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Real Love von Gaskins, Tony A. (eBook)

  • Erscheinungsdatum: 01.10.2015
  • Verlag: BookBaby
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Real Love

We all have a journey to love. We have to learn how to love ourselves. We have to learn how to love someone else. We have to learn how to let someone love us. Tony A. Gaskins Jr. has become of the worlds top life and relationship coaches. He has coached clients from six different continents. His clients have ranged from the ages of 16 to 68. Some of today's top celebrities call him their life coach. But how did he learn to love himself? How did he find love? Is it real? Can people really change? Can cheaters change? Can abusers change? Can love really change people? This book is a tell-all story of Tony's journey to real love. You'll read about his trials as a young man. He exposes his downfalls and shortcomings that many people suffer from. Then he shows you who changed him, what changed him, and how he changed his life. This story is proof that love has healing power if we allow it to heal us.

Produktinformationen

    Format: ePUB
    Kopierschutz: none
    Seitenzahl: 112
    Erscheinungsdatum: 01.10.2015
    Sprache: Englisch
    ISBN: 9781483558868
    Verlag: BookBaby
    Größe: 223kBytes
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Real Love

CHAPTER 1

Why Do We Love Wrong?

A s a child I grew up around toxic relationships. My entire family was a toxic relationship; it's just our truth. The majority of my friends' families were all in toxic relationships. It was just all around us. There would be one couple here or there that seemed to have it right but I didn't live in their home so I don't know what went on behind closed doors. You never know what goes on behind closed doors.

My mother and father had an average relationship. In many eyes they were above average. They were married for over 20 years. We were always together as a family. My parents never missed a game. That doesn't mean everything was perfect. My father lost his mother at a very young age. He lost his father at a young age also. He had 11 older siblings. My mother lost her father at a young age. She also had 11 older siblings. They both came from humble beginnings: hardworking families just trying to get by.

It's always been said that love doesn't pay bills. In a household we seek order. We try to find balance. We do the best we know how. After all, the history of the black race in America isn't one that was designed for peace and happiness in the home. We were kind of wired to just come together to reproduce but not really to love, cherish, and respect. I saw at an early age that was the majority of black families. I saw other races going through divorces and things too, but all I could try to understand at that time was my own race and our issues.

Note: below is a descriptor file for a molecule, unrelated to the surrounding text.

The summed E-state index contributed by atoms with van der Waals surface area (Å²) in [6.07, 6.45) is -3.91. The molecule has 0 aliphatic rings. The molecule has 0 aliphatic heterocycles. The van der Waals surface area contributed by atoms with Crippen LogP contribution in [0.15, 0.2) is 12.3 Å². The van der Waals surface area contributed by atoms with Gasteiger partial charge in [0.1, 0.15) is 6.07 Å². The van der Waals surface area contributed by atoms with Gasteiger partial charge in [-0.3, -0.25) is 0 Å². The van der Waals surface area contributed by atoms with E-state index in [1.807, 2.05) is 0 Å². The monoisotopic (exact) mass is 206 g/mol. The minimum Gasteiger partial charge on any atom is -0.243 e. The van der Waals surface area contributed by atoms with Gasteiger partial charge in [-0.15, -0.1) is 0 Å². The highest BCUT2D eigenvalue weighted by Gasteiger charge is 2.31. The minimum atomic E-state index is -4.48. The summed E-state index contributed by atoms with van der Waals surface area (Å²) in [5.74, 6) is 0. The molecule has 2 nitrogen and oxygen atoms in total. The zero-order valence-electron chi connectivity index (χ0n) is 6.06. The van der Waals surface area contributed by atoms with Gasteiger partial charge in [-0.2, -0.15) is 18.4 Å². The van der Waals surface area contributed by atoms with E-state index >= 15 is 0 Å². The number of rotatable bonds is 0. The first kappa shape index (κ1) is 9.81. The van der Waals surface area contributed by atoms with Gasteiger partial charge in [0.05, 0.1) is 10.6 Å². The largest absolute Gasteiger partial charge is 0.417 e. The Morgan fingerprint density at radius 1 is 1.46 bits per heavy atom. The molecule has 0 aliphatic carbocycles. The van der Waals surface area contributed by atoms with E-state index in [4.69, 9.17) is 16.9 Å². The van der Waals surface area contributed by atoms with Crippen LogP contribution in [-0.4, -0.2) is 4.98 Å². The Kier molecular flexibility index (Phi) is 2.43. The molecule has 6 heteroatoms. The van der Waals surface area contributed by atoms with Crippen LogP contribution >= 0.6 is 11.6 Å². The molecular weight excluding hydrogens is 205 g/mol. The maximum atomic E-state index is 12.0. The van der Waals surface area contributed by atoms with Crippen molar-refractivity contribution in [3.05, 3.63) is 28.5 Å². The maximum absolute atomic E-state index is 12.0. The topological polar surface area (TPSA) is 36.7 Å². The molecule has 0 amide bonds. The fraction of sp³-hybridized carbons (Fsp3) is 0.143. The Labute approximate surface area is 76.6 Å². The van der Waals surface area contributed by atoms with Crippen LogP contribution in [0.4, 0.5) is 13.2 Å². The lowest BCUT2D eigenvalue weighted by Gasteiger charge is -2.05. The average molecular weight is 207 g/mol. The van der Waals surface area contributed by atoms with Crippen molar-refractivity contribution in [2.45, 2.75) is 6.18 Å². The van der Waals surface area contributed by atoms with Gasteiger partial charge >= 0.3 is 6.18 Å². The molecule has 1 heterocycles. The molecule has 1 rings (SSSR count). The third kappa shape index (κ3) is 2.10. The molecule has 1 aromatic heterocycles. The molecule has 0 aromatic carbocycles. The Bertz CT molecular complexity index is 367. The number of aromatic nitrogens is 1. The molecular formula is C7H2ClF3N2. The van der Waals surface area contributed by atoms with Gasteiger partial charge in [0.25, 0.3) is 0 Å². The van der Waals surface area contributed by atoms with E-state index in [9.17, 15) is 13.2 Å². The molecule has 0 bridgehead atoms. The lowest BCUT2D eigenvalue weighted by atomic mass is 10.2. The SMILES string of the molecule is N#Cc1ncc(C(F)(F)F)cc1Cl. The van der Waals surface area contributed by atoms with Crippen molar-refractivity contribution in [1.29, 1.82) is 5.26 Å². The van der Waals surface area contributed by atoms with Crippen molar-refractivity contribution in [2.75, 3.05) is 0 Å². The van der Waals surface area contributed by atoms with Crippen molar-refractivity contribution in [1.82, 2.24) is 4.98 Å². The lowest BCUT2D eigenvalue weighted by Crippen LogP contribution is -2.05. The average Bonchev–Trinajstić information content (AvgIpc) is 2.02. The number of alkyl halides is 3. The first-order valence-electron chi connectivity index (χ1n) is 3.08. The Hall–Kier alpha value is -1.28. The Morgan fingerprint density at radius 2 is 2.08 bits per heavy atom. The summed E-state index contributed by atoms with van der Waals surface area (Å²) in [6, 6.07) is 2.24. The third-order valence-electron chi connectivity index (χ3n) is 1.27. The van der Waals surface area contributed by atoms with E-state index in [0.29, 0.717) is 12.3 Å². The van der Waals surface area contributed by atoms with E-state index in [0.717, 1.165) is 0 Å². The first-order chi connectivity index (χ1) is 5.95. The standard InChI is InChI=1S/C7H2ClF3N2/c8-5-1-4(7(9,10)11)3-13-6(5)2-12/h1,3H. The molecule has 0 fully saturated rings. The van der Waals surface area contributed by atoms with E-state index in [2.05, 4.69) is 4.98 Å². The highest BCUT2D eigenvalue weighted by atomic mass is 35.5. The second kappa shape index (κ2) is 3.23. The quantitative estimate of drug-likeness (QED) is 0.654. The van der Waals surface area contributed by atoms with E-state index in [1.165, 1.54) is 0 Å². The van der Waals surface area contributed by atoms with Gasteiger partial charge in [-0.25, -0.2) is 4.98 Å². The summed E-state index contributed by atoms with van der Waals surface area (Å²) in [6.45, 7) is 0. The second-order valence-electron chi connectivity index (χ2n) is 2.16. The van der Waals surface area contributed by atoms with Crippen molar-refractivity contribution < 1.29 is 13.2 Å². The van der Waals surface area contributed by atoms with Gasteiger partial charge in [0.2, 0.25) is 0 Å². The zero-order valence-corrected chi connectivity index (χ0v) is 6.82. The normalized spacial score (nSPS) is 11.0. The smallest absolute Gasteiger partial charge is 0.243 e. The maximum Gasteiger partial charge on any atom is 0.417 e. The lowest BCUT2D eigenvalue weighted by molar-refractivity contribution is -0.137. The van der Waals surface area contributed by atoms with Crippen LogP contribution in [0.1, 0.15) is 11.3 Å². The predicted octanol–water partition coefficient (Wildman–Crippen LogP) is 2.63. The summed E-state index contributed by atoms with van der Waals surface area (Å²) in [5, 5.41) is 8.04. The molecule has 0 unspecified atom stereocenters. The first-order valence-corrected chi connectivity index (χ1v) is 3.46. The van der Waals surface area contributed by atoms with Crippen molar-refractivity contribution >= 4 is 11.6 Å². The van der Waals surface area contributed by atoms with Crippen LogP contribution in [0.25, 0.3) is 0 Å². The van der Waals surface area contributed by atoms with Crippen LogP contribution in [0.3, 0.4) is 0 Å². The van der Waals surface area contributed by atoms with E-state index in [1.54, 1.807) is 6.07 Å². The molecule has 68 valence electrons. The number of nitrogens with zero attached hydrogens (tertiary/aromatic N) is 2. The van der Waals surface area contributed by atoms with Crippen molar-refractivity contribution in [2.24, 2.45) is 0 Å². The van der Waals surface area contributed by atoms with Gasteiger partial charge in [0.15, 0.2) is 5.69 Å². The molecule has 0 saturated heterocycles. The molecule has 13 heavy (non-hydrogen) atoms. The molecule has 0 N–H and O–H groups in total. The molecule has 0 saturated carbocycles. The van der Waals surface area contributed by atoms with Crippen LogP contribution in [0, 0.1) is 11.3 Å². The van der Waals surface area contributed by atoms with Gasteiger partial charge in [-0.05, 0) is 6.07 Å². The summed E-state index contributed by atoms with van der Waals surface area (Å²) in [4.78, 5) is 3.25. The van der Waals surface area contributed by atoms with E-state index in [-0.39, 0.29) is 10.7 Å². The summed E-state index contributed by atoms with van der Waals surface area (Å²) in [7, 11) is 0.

I would see my mother and father argue a lot in my early years. My mother was a fireball and my dad was an enforcer. They got better over the years but I later found out that it wasn't because of maturity. It was because they were growing apart. I saw a lot of things in my home that I couldn't decipher as a child. I didn't know that it was toxic. I thought it was normal. I didn't know that yelling and screaming and arguing for hours wasn't normal. I thought that was normal. I can't remember what they would be arguing about. I saw physical altercations, but I couldn't tell usually who was the initial aggressor. I never saw my dad hit my mom or vice versa. They would lock up with another and my mom would always yell that they were just playing. OK, yeah mom. I realized later that what they were going through was normal in the grand scheme of things, but it's not what love was intended to be. I never saw a black eye, busted lip, bruises, cuts, broken bones, police, or anything that we would consider a real fight. It was just loud and could get pushy at times. But as a child that confused me.

I had both of my parents in the home for the 18 years I lived there. After about the age of 8 or 9 I didn't see anymore physical altercations with them bear-hugging or wrestling or whatever it was they were doing. And no, it wasn't sex. I know the difference. So my home became more peaceful as my parents got older. They relaxed and began to grow up. My parents had me when my mom was 20 and my dad was 21. Coming from where they came from, they didn't have much of a clue what they were doing at that young age. They were doing what they knew how to do and emulated what they saw growing up, and obviously they didn't have the best examples.

My dad's parents both died before I was born. My mom's dad passed either right after I was born or right before - I don't remember how the story goes. I spent a lot of time at my grandmother's house. She would tell me stories of the fights she would have with her ex-husbands. I believe she had like three or four husbands or something in that ballpark. She had 12 children total that I remember. All of them were alive while I was growing up, except one. My grandmother's stories would involve her throwing hot grease, hot water, or hot grits at her man. One time she said she bit a man's finger off when he put his finger in her face during an argument. I remember t

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